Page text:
Diabetic Macular Edema (DME) is a common cause of impaired vision and blindness amongst diabetics. If not detected and treated early, the resulting vision loss can lead to considerable health costs and decreased health-related quality of life (HRQoL). The aim of this study was to provide evidence of the psychometric properties of the National Eye Institute - Visual Functioning Questionnaire (VFQ-25) for use in a cohort of DME patients who participated in a clinical efficacy and safety trial of pegaptinib sodium (Macugen).A phase 2/3 randomised, double masked trial evaluated pegaptanib injection versus sham injection in patients with DME. The analysis was conducted using baseline HRQoL data of the VFQ-25 and the EQ-5D, on a modified intent-to-treat sample of 235 patients. These measures were administered by a trained interviewer by telephone in all but one of the study countries, where face-to-face interviews were conducted in the clinic. The measures were completed in the week prior to baseline, and after 54 weeks of treatment. Distance visual acuity, measured according to the Early Treatment Diabetic Retinopathy Study (ETDRS), was assessed at all time points. Psychometric properties of the VFQ-25 assessed included domain structure, reliability, concurrent and construct validity, responsiveness.The VFQ-25 was found to consist of 11 domains slightly different than those proposed. Nevertheless, none of the eight established multi-item scales met the criterion for further splitting and the VFQ-25 was scored as in the developers instructions. Internal consistency reliability was demonstrated for six out of the eight original multi-item scales, with Cronbachs alpha ranging from 0.58 (Distance Activities) to 0.85 (Vision Specific: Dependency). The VFQ-25 domains generally showed a low to moderate correlation with EQ-5D visual analogue scale (range 0.16-0.43) and with the visual acuity score (range 0.10-0.41). Construct validity was upheld with higher VFQ-25 scores for patients who saw more letters according to the ETDRS. Almost all scales were shown to be responsive with Guyatts statistic ranging from 0.10 to 0.56 at 54 weeks.The VFQ-25 has evidence to support its validity and reliability for measuring HRQoL in DME. However, some operating characteristics of the instrument need further consideration and discussion in the case of DME patients. Further research is therefore warranted in this indication.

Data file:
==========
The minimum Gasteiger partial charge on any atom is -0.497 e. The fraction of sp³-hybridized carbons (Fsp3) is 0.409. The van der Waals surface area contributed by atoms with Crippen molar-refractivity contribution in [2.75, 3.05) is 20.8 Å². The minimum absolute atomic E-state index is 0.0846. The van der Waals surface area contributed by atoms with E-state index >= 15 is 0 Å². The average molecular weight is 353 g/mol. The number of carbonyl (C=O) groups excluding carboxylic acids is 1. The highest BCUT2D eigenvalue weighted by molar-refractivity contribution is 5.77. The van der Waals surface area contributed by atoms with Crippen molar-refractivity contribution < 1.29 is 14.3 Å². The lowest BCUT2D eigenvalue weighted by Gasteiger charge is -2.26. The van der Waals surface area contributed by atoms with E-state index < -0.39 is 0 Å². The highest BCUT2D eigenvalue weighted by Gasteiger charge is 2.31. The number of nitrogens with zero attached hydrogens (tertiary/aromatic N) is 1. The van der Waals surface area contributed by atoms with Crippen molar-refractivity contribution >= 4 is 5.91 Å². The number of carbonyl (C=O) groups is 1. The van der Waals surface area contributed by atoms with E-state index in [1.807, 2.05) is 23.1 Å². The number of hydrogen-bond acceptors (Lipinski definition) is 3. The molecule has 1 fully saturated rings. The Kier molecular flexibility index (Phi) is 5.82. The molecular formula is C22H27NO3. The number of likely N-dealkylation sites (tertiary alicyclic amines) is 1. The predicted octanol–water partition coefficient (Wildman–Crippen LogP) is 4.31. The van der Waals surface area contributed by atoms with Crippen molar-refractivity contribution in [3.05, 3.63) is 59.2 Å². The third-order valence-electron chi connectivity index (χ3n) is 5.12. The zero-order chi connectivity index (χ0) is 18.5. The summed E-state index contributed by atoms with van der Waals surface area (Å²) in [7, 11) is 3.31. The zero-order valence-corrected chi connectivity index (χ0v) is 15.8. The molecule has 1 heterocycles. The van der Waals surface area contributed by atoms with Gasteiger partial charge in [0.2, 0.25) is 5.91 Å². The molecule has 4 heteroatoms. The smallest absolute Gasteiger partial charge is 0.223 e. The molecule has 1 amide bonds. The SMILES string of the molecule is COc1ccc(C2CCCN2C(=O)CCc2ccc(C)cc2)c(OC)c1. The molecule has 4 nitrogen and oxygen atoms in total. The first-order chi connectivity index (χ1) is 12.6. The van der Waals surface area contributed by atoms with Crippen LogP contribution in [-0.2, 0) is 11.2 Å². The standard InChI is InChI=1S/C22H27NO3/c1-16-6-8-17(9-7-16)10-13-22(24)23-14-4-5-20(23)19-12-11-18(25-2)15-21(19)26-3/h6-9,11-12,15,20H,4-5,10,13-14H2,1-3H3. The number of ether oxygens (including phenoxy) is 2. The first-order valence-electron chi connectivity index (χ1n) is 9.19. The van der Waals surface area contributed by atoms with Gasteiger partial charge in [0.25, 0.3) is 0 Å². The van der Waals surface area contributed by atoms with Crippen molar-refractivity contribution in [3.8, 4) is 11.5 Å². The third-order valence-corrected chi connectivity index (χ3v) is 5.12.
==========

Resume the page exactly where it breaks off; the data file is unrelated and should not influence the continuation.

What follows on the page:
PubMed | an ICON plc. Company
Type: | Journal: European journal of haematology | Year: 2014